INTERNATIONAL CARTEL: A cartel composed of firms from different countries.

INTERNATIONAL SECTOR: The sector of the economy that involves other countries.  This would be the import / export component
of the economy.

INTERNATIONAL TRADE EFFECT: A price factor of aggregate demand.  Changes in the relative prices of foreign and domestic
goods will cause changes in net exports.  These changes will change the overall price level, creating a movement along the
aggregate demand curve.

INTERSECTION: On a graph, the point where two curves cross, usually indicating a point of equilibrium.

INVENTORY: Goods that have been produced but not yet sold.

INVESTMENT: Spending by firms, or the business sector of the economy.  Another definition used in this site is spending by people
on financial assets for the purpose of earning a profit.

KEY RESOURCE: A scarce resource for which there are no close substitutes.

KEYNES, JOHN MAYNARD: Economist who developed Keynesian Economics, which challenged classical economic thinking during
the Great Depression by advocating for targeted government activism.

KEYNESIAN ECONOMICS: The economic school of thought that developed as a result of the theories of John Maynard Keynes.  This
school of thought has evolved over time and is not identical to the actual theories of Keynes.

KINKED DEMAND CURVE: In oligopoly theory, a demand curve composed of different segments of two demand curves with
different elasticities and slopes, thus forming a kink at the point where the two curves are joined.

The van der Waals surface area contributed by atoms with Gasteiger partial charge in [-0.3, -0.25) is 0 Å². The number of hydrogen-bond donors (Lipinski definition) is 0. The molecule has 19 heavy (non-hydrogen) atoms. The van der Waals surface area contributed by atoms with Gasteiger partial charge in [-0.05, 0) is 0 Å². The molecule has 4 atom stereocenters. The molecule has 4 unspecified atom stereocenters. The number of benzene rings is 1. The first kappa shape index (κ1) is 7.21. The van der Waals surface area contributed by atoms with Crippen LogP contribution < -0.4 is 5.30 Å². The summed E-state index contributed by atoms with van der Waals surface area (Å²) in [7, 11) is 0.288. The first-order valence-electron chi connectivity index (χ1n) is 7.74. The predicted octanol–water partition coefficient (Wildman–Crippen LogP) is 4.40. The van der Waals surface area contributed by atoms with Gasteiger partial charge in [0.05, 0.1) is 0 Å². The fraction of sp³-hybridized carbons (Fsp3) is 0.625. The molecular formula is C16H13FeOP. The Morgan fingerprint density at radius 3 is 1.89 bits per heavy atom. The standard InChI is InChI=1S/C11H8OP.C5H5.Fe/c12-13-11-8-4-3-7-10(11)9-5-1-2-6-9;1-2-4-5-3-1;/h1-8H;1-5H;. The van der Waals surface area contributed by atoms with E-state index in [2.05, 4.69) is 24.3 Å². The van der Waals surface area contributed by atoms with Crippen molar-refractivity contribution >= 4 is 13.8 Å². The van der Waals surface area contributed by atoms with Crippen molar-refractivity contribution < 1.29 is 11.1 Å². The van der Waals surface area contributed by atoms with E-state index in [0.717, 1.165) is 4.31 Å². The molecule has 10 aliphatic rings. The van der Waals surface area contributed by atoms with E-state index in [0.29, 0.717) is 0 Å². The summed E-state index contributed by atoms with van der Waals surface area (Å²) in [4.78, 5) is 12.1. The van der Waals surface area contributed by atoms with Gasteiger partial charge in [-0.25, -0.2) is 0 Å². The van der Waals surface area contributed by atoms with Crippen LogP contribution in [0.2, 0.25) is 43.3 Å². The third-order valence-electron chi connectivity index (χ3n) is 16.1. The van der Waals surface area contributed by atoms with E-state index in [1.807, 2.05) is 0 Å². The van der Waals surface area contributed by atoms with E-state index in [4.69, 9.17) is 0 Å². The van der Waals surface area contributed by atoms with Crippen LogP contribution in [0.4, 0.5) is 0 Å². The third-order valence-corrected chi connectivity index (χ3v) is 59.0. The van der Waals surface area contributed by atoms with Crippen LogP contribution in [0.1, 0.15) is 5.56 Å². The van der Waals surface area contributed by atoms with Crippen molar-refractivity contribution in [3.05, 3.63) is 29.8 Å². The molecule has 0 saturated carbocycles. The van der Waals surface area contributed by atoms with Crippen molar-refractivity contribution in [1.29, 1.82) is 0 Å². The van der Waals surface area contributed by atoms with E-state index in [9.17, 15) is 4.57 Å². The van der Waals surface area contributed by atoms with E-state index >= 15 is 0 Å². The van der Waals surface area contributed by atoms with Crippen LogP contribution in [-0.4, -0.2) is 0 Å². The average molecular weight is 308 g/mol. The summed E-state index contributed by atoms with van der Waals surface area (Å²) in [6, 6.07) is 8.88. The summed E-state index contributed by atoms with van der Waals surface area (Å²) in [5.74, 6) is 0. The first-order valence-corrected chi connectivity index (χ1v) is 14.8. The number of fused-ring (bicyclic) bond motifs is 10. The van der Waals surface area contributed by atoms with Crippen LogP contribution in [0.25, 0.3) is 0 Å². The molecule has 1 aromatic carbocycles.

LABOR: The input that involves the physical and intellectual services of people, including training, education, and peoples' abilities.

LABOR FORCE: The number of employed persons plus the number of persons counted as unemployed.  Also known as the total
labor force.

LABOR FORCE PARTICIPATION RATE: The percentage of the working age population that is counted in the total labor force.

LABOR MARKET: The supply & demand for workers.

LAGGING INDICATORS: Variables that tend to change after a change in the phase of the business cycle.

LAISSEZ-FAIRE: The economic concept that efficiency in the economy is best achieved through government non-intervention,
when people are left alone to pursue their own self interests.

LAND: The factor of production that includes minerals, timber, and water, as well as the actual land itself.

LAW OF DEMAND: The quantity of a specific good or service that people are willing and able to purchase decreases as the price
increases, and increases as the price decreases, as long as the price is the only thing that changes.

LAW OF SUPPLY: The quantity of a specific good or service that producers are willing and able to offer for sale increases as the
price increases, and decreases as the price decreases, as long as the price is the only thing that changes.

LEADING INDICATORS: Variables that tend to change prior to a change in the phase of the business cycle.

LIMITED RESOURCES: The part of the scarcity concept of economics that says that resources are not infinite.

LIQUIDITY TRAP: A theory that a certain nominal interest rate exists where expansionary monetary policy would be ineffective in
lowering interest rates any further.

LONG RUN: A time frame long enough to make all inputs variable.  No fixed inputs or fixed costs exist in the long run.  Also called
the planning horizon.

LONG RUN AGGREGATE SUPPLY CURVE: With the theory that in the long run all costs and prices have time to adjust, higher prices
will not increase profits and therefore will not lead to an increase in real GDP.  This makes the long run aggregate supply curve a
vertical line.  Many economists believe that the level of output associated with the vertical long run aggregate supply curve is at
the level of potential GDP (the natural rate of unemployment).

LONG RUN AVERAGE TOTAL COST: In the long run, all costs are variable, and all short run situations are possible.  The long run
average total cost curve connects all possible short run average total cost curves.  This can take different shapes, but a
downward sloping portion would indicate economies of scale while an upward sloping portion would indicate diseconomies of
scale.